We’ve always been told that the key to weight loss is to cut calories and exercise more. If you have a stressed metabolism, following that advice will only exacerbate your issues.
Instead, we need to place a priority on improving our sleep. (Read: 7 Tips to Get a Good Night’s Sleep)
Walling tells us why:
Lack of sleep is a direct stress on the body. Sleep studies show that even one night of poor sleep can elevate your cortisol levels the next day. Imagine what happens when you sleep poorly almost every night! It’s a recipe for chronically high stress hormones.
But as important as quality rest is, we need to balance that with good activity levels.
Unfortunately, activity levels aren’t a one-size-fits-all sort of deal. The appropriate activity level for you depends entirely on how stressed your metabolism already is. That’s because too much physical activity can also elicit a stress response in your body.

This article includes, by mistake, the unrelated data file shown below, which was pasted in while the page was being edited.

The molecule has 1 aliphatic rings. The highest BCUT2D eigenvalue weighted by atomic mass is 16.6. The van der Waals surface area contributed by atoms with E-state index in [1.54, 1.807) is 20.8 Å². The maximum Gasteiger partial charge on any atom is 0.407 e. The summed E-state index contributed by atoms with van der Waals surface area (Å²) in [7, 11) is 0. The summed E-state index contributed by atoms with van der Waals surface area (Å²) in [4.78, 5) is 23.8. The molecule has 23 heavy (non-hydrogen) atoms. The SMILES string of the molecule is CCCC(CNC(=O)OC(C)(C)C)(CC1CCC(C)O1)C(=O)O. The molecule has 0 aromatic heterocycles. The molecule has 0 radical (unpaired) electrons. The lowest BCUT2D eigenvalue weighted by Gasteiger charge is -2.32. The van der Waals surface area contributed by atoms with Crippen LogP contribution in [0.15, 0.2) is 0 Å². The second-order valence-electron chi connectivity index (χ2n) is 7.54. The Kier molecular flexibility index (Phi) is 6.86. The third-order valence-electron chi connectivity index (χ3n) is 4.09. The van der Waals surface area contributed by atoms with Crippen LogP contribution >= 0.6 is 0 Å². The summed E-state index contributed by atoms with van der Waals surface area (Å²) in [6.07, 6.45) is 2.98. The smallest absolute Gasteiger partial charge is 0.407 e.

So, if you’ve been a chronic over-exerciser, you may need to tone down your activity levels to give your over-stressed metabolism a chance to heal and recharge. If you’ve been mostly sedentary, you’ll want to incorporate daily movement of some kind into your life. Exactly how much exercise is appropriate for you will depend on a number of factors — your rest levels (make sure you’re getting enough), the amount of energy in the food you consume (more calories support more exercise), and the type of activity (slow & steady vs. fast & stressful).